All about imaginary numbers


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Podcast Transcript

In the history of mathematics, there have been many times when mathematicians ran into problems they didn’t know what to do with.

It wasn’t so much a problem with a very difficult solution as it was a problem that didn’t seem to make sense.

In such a case, solving the problem led to a whole new branch of mathematics.

Learn more about imaginary numbers, aka complex numbers, in this episode of Everything Everywhere Daily.


There are some things in math that go beyond the realm of “hard problems.” There are a number of them that are of the type given in elite math competitions that are hard to solve but solvable.

Then there are other issues that are more philosophical in nature. Take for example division by zero.

Most of you know that you can’t divide by zero.

When the number zero was created by ancient Indian mathematicians, they were able to create rules for using zero in normal mathematical operations. You can easily add, subtract and multiply by zero.

But when they tried dividing by zero, it made no sense.

Some of the first Indian mathematicians to encounter this problem said that dividing by zero equals zero. Other mathematicians said that dividing a number by zero didn’t change the number.

Neither group was right. The answer is that you simply cannot divide by zero. It cannot be done. It doesn’t even make sense.

For example, take 6/0. For this to make sense, there must be a number that you can multiply by zero to make six. The problem is that there is no number you can multiply by zero to make six because any number multiplied by zero equals zero.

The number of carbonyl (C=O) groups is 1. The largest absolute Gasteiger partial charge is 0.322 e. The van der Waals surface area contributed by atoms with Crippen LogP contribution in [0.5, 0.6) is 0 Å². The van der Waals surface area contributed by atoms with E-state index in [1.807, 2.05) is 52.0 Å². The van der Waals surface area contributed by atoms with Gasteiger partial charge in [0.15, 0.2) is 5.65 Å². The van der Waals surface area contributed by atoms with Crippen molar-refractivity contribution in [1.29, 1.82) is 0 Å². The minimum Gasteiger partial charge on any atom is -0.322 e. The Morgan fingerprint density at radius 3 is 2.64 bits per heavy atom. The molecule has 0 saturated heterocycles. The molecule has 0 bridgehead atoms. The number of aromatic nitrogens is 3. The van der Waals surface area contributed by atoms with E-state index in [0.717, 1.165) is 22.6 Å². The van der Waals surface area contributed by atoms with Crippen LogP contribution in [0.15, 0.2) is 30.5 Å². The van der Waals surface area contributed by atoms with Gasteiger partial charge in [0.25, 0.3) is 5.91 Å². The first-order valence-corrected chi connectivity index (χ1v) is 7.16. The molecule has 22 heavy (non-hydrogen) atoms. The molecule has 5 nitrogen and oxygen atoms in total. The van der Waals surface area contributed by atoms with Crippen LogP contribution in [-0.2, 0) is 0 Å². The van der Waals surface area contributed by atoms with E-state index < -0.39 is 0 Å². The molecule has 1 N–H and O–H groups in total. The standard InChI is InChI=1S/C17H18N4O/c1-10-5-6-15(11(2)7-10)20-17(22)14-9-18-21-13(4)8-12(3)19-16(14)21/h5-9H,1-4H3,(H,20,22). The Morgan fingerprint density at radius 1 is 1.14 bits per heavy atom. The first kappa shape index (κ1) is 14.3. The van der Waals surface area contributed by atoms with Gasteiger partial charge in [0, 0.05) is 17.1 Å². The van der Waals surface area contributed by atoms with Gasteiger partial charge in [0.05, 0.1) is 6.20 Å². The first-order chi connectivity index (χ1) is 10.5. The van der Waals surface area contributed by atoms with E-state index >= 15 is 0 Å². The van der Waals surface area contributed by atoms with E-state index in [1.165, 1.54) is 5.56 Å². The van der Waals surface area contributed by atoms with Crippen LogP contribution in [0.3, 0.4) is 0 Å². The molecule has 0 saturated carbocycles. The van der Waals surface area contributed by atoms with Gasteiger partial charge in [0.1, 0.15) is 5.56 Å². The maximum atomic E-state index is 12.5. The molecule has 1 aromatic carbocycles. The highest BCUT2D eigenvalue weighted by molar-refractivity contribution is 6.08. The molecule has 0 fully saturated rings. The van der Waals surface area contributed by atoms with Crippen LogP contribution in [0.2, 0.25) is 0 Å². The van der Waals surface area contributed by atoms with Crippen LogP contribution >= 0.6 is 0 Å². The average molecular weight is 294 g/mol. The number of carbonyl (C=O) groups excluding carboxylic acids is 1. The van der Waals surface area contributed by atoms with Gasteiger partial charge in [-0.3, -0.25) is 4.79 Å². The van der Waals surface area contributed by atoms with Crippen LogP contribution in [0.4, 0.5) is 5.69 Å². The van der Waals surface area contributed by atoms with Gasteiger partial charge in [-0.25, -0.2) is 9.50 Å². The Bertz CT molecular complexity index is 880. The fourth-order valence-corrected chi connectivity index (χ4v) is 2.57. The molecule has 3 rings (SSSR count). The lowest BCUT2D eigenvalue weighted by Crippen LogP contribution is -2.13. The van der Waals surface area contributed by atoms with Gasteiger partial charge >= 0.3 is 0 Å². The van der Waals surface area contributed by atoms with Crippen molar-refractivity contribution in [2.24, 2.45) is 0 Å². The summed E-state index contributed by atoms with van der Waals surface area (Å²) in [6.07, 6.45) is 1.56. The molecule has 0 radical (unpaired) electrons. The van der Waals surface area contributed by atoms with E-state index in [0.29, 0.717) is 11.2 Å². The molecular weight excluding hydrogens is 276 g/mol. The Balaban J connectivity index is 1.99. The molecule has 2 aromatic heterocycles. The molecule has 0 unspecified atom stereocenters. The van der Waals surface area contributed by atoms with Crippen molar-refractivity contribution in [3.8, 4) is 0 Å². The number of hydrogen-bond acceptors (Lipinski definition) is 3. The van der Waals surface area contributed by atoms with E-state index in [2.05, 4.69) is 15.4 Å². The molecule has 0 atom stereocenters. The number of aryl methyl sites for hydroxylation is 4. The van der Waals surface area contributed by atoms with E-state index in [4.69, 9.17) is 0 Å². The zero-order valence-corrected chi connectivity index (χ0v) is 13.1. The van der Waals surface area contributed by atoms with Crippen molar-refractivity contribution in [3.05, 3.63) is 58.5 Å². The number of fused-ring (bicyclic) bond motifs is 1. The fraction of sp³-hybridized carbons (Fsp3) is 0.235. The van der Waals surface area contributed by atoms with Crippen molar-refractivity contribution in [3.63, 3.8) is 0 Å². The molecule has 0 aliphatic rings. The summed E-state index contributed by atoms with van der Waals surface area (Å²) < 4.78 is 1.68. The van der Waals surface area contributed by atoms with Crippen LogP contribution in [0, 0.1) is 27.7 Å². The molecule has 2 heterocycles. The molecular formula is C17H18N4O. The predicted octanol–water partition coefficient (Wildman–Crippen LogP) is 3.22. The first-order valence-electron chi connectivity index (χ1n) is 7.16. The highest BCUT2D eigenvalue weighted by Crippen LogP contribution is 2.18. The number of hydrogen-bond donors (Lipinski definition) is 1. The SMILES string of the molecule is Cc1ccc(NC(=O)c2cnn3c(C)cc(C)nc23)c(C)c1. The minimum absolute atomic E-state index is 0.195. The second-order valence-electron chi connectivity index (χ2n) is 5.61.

Similarly, 0/0 is also impossible, even though anything multiplied by 0 equals 0. Avoiding dividing by zero takes precedence.

Another example of this is 0!.

A factorial is just a number followed by an exclamation mark. You calculate it by simply multiplying all the numbers together starting from number one. So 4! Would be 1x2x3x4.

This then begs the question, what is 0! be?

Unlike division by zero, this has an answer. The answer is 1. Mathematicians define it as 1 because the factorial of any number is that number multiplied by the factorial of the number before it. So for 1! be equal to 1, 0! 1 as being equal to 1.

In calculus, there are tons of these cases of two functions divided by each other that are of the form 0/0 or ?/? or 00 Or ?? . These are not real figures but limits, and there are techniques to solve this type of problem, which I will not detail here.

This brings me to other philosophical problems faced by mathematicians, which brings me to the subject of this episode.

Before doing that, just a quick reminder.

A positive number multiplied by another positive number is a positive number.

A negative number multiplied by a negative number is a positive number.

A square is a number multiplied by itself, and a square root is a number which, multiplied by itself, is the number in question.

Take for example the square root of 4.

2×2 equals 4, so 2 is the square root of 4.

However, -2 x -2 is also equal to 4, so -2 is also the square root of 4.

Thus, the square root of a positive number will have two correct answers. A positive number and a negative number.

This then raises the interesting question, what happens if you take the square root of a negative number?

A positive number and a negative number when multiplied by itself will be positive. So what does it even mean when you’re trying to find the square root of a negative number?

This problem has existed for a very long time.

The first time we know someone ran into this problem was our pal Hero of Alexandria in the first century.

You may remember him as one of the first to develop an early version of a steam engine.

He was working on calculating the volume of a pyramid cut by two parallel planes. The answer he found was the square root of 81-144 or the square root of -63.

The square root of -63 didn’t make sense to Hero and he just assumed he had made a mistake, so he just changed it to the square root of 144-81 and left it at that.

The next person we know who addressed the issue was another person who was mentioned several times on this podcast. The great Islamic mathematician Al-Khwarizmi.

Al-Khwarizmi’s solution to the problem was quite simple and, to be completely honest, made sense. He simply said that only positive numbers are squares, so the square root of a negative number is meaningless.